The Ronnie McFall era (1986–2016)
From 11 December 1986 to 5 March 2016 the club's manager was Ronnie McFall. He signed another in five-year contract in 2009 and signed a two-year deal in August 2014.Mcfall brought great success to the club winning their elusive first ever league title in 1989 and league title wins in 1991,1996 and in 2002 he also won the club 3 Irish Cups.He was born and raised in Portadown and played left-back for the club during the 1960s and 1970s. He has also played for Dundee United of Scotland, and afterwards Ards and Glentoran where he began his managerial career. Ronnie McFall was the longest serving manager in European football surpassing Sir Alex Ferguson in 2013 and being surpassed by Arsene Wenger in 2016.McFall is also one of the most successful managers in Irish league football.Following a run of poor results, McFall announced he would step down from his position as manager following a shock 3–2 defeat to Lurgan Celtic in the Irish Cup Quarter Final.
Pat McGibbon Era (2016)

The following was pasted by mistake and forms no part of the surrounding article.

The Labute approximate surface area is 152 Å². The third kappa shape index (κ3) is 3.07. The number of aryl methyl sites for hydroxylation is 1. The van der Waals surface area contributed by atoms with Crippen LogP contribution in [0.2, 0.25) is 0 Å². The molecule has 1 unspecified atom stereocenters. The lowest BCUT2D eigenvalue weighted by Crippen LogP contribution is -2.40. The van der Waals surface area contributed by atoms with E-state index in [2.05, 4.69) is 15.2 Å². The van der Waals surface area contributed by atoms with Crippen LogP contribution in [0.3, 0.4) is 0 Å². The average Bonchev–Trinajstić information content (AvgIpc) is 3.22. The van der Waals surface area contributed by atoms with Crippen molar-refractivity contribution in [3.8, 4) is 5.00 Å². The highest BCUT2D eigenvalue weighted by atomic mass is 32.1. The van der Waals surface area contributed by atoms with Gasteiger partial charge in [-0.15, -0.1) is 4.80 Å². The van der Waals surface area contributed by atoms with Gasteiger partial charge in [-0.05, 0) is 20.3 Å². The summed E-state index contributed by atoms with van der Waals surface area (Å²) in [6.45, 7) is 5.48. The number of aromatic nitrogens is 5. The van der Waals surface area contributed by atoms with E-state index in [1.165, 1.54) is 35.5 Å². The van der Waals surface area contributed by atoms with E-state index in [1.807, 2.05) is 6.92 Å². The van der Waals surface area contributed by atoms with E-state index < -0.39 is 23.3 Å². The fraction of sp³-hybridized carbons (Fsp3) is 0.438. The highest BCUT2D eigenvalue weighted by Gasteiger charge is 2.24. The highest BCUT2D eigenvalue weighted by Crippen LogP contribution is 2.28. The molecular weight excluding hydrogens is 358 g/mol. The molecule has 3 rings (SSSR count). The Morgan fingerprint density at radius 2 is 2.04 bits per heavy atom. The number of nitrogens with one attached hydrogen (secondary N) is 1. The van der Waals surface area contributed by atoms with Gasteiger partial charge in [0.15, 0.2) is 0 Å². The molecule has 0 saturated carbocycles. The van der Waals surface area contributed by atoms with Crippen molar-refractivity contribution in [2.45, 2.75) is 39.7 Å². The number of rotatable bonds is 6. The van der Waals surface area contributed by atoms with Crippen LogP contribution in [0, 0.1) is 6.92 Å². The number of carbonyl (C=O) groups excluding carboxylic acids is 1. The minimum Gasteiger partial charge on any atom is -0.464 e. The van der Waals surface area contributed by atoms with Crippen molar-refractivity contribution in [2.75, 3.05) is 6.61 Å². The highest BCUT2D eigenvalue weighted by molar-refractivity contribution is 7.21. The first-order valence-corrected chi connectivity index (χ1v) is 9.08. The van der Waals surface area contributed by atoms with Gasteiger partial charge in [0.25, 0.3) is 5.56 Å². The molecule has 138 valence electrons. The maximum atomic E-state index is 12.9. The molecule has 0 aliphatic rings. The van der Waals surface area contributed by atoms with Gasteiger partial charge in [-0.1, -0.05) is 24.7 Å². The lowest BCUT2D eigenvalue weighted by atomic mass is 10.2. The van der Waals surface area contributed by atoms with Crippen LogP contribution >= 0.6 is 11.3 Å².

The following day it was announced that former defender Pat McGibbon who was the clubs physio would take over as Interim manager until the end of the season bringing club legend Vinny Arkins on board as a coach.Despite winning 1 game in 10 in Interim charge against the bottom six sides,McGibbon was announced as manager on a two-year contract and managed to help the club successfully avoid relegation.The club was fined £10,000 which was halved on appeal to £5,000 and received a one-year ban on signing profesional contracts for until June 2017 for not declearing extra payments made to striker Gary Twigg for doing coaching work over the summer. The club also received a 12-point deduction for the 2016–17 for an administrative error made in relation to the contract of exiled midfielder Peter McMahon who later left the club in July 2016. After a series off bad results in October 2016, Pat McGibbon announced his resignation from the club. Vinny Arkins was appointed Interim manager.Port's legend Arkins won his first game in charge in a 2-1 win against Ballinamallard United with the goals coming from Stephen Hughes and a penalty from Niall Henderson.It was followed up with a 3-1 win over Ards with the goals coming from Robert Garrett ,Stephen Hughes and Brendan Shannon scoring his first goal for the club from the penalty spot ,however it was latter found that the club had fielded midfielder Robert Garrett who was supposed to be serving a one game ban and despite Ards officials informing Portadown that they believed that Garrett suspended which was ignored in the end with Ards being awarded a 3-0 win and the home side being fined £500.It was followed up by a decent goalless draw with rivals Glentoran and a one nil defeat to Champions Crusaders as well as a one one draw with Carrick Rangers and a 0-5 defeat to Linfield at a very foggy Shamrock Park.